Tucked down a forbidding side street in the unloved Eastern suburb of Lichtenburg, Berlin, is this almost unmarked building whose address is simply House 1:
Its anonymous facade conceals some of Germany’s most sinister history, for House 1 is the former HQ of the Stasi, the East German secret police. Familiar now from The Lives of Others, the Stasi employed over 90,000 people, who ran a network of up to half a million informants, scrutinising every aspect of their friends’, families’ and neighbours’ lives: perhaps the most embedded secret police in history.
Now House 1 is the Stasimuseum, and one of the most genuinely creepy places that I’ve ever visited. Over three floors of the building a series of exhibits dramatise the work of the Stasi, including some of the technology — cameras hidden in buttons, microphones in pens and so on — familiar from Cold War books and films. But if the Cold War ever seemed romantic, House 1 is a brutal, cold corrective: this is a building soaked in evil, and it leaves no nostalgic glow.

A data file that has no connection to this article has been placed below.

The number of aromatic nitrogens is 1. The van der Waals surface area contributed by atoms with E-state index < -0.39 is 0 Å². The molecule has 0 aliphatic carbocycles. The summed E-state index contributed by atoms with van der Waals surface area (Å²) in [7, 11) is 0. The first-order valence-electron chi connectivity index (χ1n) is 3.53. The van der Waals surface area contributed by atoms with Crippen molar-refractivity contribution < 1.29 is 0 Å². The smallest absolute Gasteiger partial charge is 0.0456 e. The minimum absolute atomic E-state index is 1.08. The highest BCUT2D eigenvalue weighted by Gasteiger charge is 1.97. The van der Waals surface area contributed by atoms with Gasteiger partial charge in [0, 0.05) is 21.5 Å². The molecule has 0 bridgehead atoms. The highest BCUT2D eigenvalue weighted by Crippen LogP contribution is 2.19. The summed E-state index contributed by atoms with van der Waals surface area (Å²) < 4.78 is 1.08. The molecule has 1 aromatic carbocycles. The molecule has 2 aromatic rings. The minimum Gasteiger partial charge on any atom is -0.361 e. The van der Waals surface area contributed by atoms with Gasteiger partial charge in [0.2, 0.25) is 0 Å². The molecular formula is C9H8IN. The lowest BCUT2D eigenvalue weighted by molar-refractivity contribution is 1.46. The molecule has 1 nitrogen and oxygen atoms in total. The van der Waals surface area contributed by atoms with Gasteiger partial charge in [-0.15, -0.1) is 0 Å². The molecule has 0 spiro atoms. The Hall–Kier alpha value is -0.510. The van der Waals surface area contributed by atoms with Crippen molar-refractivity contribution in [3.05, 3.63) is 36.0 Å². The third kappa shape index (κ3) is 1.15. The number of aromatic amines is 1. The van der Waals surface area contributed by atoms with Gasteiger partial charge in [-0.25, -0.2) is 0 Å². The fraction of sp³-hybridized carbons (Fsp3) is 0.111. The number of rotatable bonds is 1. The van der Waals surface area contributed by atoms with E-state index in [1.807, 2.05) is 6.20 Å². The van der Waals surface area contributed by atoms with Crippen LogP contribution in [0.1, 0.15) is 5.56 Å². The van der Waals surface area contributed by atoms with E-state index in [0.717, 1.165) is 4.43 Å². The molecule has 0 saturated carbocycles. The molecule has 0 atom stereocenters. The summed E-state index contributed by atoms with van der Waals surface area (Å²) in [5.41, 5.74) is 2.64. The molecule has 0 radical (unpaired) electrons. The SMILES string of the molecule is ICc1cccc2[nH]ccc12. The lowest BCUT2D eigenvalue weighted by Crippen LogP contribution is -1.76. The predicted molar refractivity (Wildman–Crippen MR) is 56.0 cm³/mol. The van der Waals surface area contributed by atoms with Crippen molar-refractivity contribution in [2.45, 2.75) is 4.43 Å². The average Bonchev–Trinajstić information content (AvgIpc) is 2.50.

It was Hannah Arendt, in her book Eichmann in Jerusalem, who first wrote about “the banality of evil”. When she covered Adolf Eichmann’s trial she was shocked, not so much by his brutality but by his lack of imagination or perspective. He was, he claimed, just doing his job, motivated not by hatred but preferment: he just wanted to get on. Looking around House 1 gives you some of the same feeling that Arendt describes: what’s shocking about it is not how sinister it feels, but how ordinary. House 1 doesn’t feel like the headquarters of a brutal secret police, but of a prosperous insurance company, or a much loved regional bank. The walls are paneled wood, the furniture sleek and polished, the lighting well designed:
And this is what stays with you: the sense that evil flourishes when it’s made normal, when it’s contextualised by the everyday. It reminded me of Conspiracy, which is the best film I have seen about the Holocaust, not because it shows what happened but because it shows how it was done: by men sitting in conference rooms, minuting discussions about the price of gas.